Cure rates for robotic and traditional prostatectomy are good when performed by an experienced surgeon. Data indicate that cancer removal may be more thorough with robotics, increasing the likelihood of cure. The robot eliminates much of the variability in open surgery, greatly reducing risks as compared to traditional open surgery, even when performed by an experienced surgeon.
During his extensive training and fellowship, Dr. Kella performed dozens of open and robotic surgeries. “In open cases, there are many instances in which the view of a patient’s anatomy is obstructed, especially during prostate surgeries because the area is so small,” states Dr. Kella. “For example, if a patient has a large pelvic bone, sometimes there’s just no way you can see the prostate around that bone during a traditional open-technique surgery. Before robots were available, we were trained to just remove the prostate by feel because that was our only option. When you can’t see what you’re operating on, it greatly increases the likelihood and frequency of bleeding, which is very risky to the patient. So risky, in fact, that if patients begin bleeding, our primary goal as a surgeon actually changes. We have to stop the patient from bleeding at that point, which can force a case to be completed in haste – compromising both muscle preservation and nerve sensation.”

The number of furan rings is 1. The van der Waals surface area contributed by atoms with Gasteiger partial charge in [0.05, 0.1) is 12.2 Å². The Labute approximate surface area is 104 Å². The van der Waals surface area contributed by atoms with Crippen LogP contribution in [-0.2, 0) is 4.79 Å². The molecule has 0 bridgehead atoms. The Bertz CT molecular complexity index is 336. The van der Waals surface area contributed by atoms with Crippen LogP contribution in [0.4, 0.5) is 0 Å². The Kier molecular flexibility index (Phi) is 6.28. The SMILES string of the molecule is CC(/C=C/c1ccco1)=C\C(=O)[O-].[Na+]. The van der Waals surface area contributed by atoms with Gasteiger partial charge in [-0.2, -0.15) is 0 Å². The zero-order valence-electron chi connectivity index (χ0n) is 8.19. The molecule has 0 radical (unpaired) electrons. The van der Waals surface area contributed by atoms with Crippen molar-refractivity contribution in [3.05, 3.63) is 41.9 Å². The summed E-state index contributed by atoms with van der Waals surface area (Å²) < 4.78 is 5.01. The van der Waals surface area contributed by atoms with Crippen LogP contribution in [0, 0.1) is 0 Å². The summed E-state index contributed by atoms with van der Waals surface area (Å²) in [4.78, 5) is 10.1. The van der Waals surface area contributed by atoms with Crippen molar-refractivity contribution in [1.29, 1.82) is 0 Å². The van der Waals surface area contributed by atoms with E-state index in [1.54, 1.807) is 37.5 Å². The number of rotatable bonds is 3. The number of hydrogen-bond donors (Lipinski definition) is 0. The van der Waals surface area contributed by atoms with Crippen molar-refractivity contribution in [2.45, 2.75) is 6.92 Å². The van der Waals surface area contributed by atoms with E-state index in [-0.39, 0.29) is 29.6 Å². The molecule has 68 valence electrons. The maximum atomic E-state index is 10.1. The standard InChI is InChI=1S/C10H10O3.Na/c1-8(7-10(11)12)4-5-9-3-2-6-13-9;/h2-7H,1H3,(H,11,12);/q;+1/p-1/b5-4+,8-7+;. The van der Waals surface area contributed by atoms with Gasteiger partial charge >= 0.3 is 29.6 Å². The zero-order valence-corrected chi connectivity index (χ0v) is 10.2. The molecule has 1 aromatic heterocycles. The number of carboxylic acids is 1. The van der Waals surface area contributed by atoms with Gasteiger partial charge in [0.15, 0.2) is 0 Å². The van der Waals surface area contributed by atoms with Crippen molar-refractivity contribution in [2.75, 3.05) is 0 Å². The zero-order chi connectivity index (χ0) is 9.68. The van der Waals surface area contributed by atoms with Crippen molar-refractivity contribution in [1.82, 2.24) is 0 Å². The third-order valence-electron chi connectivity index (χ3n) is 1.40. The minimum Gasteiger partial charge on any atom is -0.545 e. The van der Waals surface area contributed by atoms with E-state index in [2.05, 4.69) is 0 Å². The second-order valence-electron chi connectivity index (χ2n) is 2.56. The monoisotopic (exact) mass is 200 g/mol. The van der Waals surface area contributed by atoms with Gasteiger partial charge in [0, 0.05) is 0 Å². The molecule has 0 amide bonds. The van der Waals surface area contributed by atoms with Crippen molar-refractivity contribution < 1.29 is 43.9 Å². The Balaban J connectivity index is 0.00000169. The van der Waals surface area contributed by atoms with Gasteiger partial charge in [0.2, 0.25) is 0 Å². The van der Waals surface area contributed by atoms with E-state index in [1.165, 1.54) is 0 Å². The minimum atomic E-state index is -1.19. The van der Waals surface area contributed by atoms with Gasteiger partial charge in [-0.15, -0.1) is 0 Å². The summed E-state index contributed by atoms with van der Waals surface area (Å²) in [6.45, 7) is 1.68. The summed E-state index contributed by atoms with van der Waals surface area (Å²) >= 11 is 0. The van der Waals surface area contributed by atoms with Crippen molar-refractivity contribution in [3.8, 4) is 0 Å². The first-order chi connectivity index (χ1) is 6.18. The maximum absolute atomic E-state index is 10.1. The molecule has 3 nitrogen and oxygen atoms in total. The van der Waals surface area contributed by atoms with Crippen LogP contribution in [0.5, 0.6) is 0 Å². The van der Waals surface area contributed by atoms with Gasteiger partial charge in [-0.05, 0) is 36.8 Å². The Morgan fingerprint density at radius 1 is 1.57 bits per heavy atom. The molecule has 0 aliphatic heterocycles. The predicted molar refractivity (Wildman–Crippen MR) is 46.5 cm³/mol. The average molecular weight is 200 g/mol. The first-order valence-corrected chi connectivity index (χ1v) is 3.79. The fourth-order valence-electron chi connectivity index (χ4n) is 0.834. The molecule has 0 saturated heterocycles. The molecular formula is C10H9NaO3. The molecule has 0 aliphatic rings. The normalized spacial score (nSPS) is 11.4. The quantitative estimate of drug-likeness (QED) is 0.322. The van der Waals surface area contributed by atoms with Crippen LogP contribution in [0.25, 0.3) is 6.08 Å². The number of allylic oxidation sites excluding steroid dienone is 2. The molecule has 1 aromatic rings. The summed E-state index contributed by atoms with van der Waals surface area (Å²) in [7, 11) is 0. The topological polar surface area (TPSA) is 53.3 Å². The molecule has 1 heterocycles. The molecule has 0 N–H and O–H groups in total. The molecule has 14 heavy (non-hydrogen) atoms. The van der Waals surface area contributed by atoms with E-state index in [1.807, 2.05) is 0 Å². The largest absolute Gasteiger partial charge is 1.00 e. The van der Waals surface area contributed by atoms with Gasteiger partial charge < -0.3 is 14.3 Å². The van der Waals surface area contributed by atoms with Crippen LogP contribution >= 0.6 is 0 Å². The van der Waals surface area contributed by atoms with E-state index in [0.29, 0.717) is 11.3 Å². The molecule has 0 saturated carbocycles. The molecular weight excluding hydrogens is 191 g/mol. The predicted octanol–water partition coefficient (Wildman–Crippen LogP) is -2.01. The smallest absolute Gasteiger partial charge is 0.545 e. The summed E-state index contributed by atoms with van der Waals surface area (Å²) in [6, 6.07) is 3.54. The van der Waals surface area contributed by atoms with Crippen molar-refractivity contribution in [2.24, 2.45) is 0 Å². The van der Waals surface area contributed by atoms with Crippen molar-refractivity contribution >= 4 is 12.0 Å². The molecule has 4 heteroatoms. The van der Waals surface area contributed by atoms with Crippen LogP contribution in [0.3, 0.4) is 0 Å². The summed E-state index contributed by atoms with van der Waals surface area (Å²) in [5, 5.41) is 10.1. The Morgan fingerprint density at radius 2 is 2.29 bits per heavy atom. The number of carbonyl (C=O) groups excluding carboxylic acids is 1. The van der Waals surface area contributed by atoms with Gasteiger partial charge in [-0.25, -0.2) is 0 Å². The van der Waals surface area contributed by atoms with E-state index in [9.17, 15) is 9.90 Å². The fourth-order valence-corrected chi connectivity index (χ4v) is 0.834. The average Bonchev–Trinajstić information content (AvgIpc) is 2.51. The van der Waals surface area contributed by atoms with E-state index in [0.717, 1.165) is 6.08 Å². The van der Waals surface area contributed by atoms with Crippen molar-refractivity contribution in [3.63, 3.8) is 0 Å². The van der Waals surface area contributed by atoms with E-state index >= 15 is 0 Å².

“Having a robot with tiny little fingers that can now gently and easily travel right around that pelvic bone and give me a 360-degree view of the prostate is simply incredible. The precision it affords you is actually just amazing to watch – that’s one reason I record so many of my surgeries. Initially, I recorded them so that I could re-watch them and perfect my technique. Now I use the videos a lot to teach newer surgeons the techniques I have learned and developed over the years for different situations. It does take a really long time to become an expert at using the robot, but once you and your surgical team do, the outcomes really are priceless.”